NCAA, the big conferences, and schools make a ton of money off these kids. Not in sports like golf, but they do for football and basketball through TV revenue. I think every athlete should get something because the Universities own them while they are there. Each kid in a head count sport is getting a free $80,000.00 4 year education. They also get use of facilities, free tutors, free meals, free room and board, free insurance, free healthcare while there, free trainers, free doctors, and the list goes on and on. When said and done they are getting well over $150,000.00 in free education, benefits, and services. Too many people don't see that end of it. Many kids coming from a poor background can't work to pick up extra income. They need at least 5 grand a year for clothes and other items. I don't believe that each athlete should get paid a living income, they are already getting a lot.

    With that said, with the big time athletics in D1, I think that every sport should be a head count sport and every kid should receive a full ride. If a school can't afford to fully fund all the sports they offer, they need not be a D1 school. Sports like golf bring in Zero revenue for a school. It is a complete loss for the University, but these kids put in more hours per week on their craft than football and basketball players.

    I will add something that I know will be controversial, but I don't care.
    I think that the NCAA should limit all coaches from recruiting overseas and should only be able to offer scholarships to US Citizens. If a foreign student wants to come to a University from another country they should have to pay their own way, period. Since state Universities are funded through federal taxes, grants, etc. then kids from other countries shouldn't be able to utilize scholarship monies in the states.

    Very interesting, I share most of your points.
    As a coach I feel like it is for the benefit of the competition to bring golfers from all around the world to play College Golf. That tougher competition will make everyone better and will help kids to prepare for the next level.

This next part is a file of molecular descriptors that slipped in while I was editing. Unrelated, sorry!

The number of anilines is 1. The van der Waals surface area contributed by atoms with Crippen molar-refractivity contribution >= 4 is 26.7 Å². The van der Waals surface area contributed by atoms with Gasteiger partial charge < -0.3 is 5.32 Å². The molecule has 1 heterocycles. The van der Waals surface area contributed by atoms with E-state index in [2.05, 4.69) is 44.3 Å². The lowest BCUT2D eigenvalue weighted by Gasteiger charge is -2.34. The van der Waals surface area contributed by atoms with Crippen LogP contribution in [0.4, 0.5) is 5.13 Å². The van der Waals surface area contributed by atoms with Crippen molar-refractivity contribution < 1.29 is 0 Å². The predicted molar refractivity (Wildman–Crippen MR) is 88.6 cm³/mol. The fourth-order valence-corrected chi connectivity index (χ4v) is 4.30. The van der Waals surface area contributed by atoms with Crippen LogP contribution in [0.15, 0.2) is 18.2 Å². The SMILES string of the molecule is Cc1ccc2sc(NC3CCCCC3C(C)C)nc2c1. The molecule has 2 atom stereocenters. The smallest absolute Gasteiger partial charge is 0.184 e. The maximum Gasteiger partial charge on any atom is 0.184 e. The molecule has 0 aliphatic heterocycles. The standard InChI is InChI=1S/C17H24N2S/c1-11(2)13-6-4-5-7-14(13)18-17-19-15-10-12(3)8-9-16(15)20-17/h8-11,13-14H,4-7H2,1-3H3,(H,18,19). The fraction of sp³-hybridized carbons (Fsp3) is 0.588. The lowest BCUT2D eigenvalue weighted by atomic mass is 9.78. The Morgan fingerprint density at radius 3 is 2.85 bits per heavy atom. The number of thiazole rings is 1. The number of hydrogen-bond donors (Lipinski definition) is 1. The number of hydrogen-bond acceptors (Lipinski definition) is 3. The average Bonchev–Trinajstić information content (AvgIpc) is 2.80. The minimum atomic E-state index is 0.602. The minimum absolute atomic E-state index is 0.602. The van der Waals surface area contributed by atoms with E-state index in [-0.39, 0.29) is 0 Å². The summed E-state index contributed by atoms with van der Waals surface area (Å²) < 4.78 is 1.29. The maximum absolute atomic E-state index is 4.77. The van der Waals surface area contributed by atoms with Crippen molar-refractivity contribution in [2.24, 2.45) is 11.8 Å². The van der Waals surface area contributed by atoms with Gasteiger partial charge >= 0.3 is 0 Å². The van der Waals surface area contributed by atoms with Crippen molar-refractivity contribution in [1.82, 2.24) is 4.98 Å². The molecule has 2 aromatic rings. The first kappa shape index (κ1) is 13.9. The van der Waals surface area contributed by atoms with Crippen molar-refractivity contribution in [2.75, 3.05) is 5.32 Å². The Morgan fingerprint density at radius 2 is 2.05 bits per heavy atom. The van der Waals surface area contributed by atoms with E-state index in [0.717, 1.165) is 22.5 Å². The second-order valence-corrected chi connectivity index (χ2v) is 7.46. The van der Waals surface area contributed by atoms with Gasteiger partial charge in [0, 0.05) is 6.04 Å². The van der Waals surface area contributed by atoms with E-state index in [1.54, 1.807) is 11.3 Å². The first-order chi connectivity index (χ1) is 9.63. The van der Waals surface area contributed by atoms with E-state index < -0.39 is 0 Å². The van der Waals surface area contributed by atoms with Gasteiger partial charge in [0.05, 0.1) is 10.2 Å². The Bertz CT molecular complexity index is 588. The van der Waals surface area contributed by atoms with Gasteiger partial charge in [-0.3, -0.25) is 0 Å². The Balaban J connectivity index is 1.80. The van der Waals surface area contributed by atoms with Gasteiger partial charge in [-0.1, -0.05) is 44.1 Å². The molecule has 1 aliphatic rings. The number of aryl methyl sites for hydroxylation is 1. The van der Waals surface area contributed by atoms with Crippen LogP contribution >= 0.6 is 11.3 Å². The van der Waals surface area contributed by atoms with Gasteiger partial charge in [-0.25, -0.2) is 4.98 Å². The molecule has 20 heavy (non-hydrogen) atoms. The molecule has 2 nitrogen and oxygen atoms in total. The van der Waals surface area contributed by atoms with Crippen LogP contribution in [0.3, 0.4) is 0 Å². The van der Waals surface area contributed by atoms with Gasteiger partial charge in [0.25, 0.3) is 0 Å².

I understand your last point but would it mean that only private institutions could offer scholarships to foreigners?

    Honestly, don't know. Haven't thought that far through it. It would have to be an all or nothing for all Universities private and public. Since state and federal government fund academics and athletics at public universities, I don't think a scholarship should be funded for international students. My opinion, and it will never happen.

    @heavy_hitter said:

    @admork said:

    @heavy_hitter said:

    @admork said:

    @leezer99 said:

    @Redjeep83 said:

    @leezer99 said:

    @Redjeep83 said:
    good luck getting all your classes to be in the 9-noon range

    If you have an athletic academic adviser that is worth anything they can make this happen. With a few exceptions these kids aren't taking advanced courses that only have one lecture in the afternoon.

    early in college years it's easier as you get in more advanced classes you run into situations where it's only offered at after 1pm in some cases. Just my opinion but unless I was planning on going pro, I would put more time into study than 5 hours of practice a day.

    I won't get into the whole NCAA athletes should get paid debate but if you're there on scholarship and want to keep it then you put in the work they say to put in.

    It is an interesting debate. What are your thoughts on Student Athletes getting paid?
    I feel like College golf might disapear if they start paying College Athletes.

    I go back and forth on it.

    NCAA, the big conferences, and schools make a ton of money off these kids. Not in sports like golf, but they do for football and basketball through TV revenue. I think every athlete should get something because the Universities own them while they are there. Each kid in a head count sport is getting a free $80,000.00 4 year education. They also get use of facilities, free tutors, free meals, free room and board, free insurance, free healthcare while there, free trainers, free doctors, and the list goes on and on. When said and done they are getting well over $150,000.00 in free education, benefits, and services. Too many people don't see that end of it. Many kids coming from a poor background can't work to pick up extra income. They need at least 5 grand a year for clothes and other items. I don't believe that each athlete should get paid a living income, they are already getting a lot.